Sunday, May 04, 2008

Transportation and Oil

Both are in crisis. Both are controversial. And in both cases, the United States Government is to stupid to see it.

These two crises are one - in more ways than one.

Both have been precipitated by long years of public and governmental complacency and by the inability of private sector businesses to see beyond the current quarter and the bottom line. Both are fed by the lack of public imagination of our politicians and by the ability of special interest groups to influence public policy.

Case one: Much of our government and most of the public doesn't think there is a transporation crisis or an oil crisis. They think of it more in terms of high prices and/or lack of service. They believe that the businesses that provide product or service can remedy any problems by not overcharging the public.

Case two: Controversy over the place for Passenger Rail in our society hasn't stopped for one second since private Passenger Rail fell in the late 60s. About the same time, controversy over whether we should be getting oil from our own shores began.

Case three: The public does not see and crisis unless it is presented as such by the media. Ditto for the government. Government and legislation chases problems that are in the news, not those that never make the front page or Nightline.

Case four: Investing in both transportation and oil production or refining right now is a risky business. The bottom line is months (many quarters) if not years away. The pension funds and the trust funds that control the equity won't stand for it.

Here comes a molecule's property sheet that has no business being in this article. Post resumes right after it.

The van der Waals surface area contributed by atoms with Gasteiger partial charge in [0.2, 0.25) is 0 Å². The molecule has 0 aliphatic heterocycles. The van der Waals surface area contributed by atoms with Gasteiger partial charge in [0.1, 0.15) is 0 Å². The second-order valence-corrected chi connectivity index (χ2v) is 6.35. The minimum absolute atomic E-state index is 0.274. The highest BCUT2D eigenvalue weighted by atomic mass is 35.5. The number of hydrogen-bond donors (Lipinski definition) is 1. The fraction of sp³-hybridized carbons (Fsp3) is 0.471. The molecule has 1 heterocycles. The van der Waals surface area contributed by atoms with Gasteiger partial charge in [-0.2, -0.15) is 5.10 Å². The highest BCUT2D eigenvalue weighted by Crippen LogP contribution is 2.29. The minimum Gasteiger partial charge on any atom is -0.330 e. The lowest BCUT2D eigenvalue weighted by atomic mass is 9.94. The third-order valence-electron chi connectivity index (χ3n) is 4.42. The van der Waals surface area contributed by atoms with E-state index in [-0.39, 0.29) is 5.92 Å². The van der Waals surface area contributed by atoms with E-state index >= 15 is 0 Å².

Case five: If you can't think of an easy fix for the problem, oil or transportation, then no fix is better than a partial one. We can ride it out until a good fix comes along. This is foolhardy and won't work.

Case six: Fixes are going to cost money, and they won't come about if railroads (read Amtrak), airlines and oil companies just lower their prices. They are already all disincentivized by government, and loss of profit motive removes even more incentives for innovation.

Case seven: Environmental activists have done wonders for us since the 1970s. Think DDT and detergents in the waterways. But many if not most are now over the edge and looking for a cause that hasn't been tackled. Most of the causes are minor ones, at best, and don't require the heavy-handed approach that the major ones did. They need to pull back from both oil and transportation projects so we can actually get something done in this country. Dubai wouldn't be as spectacular if they had environmentalists to tell them they couldn't transform the pristine desert environs.

Just a few thoughts. We will shut up now.

©2008 - C. A. Turek -
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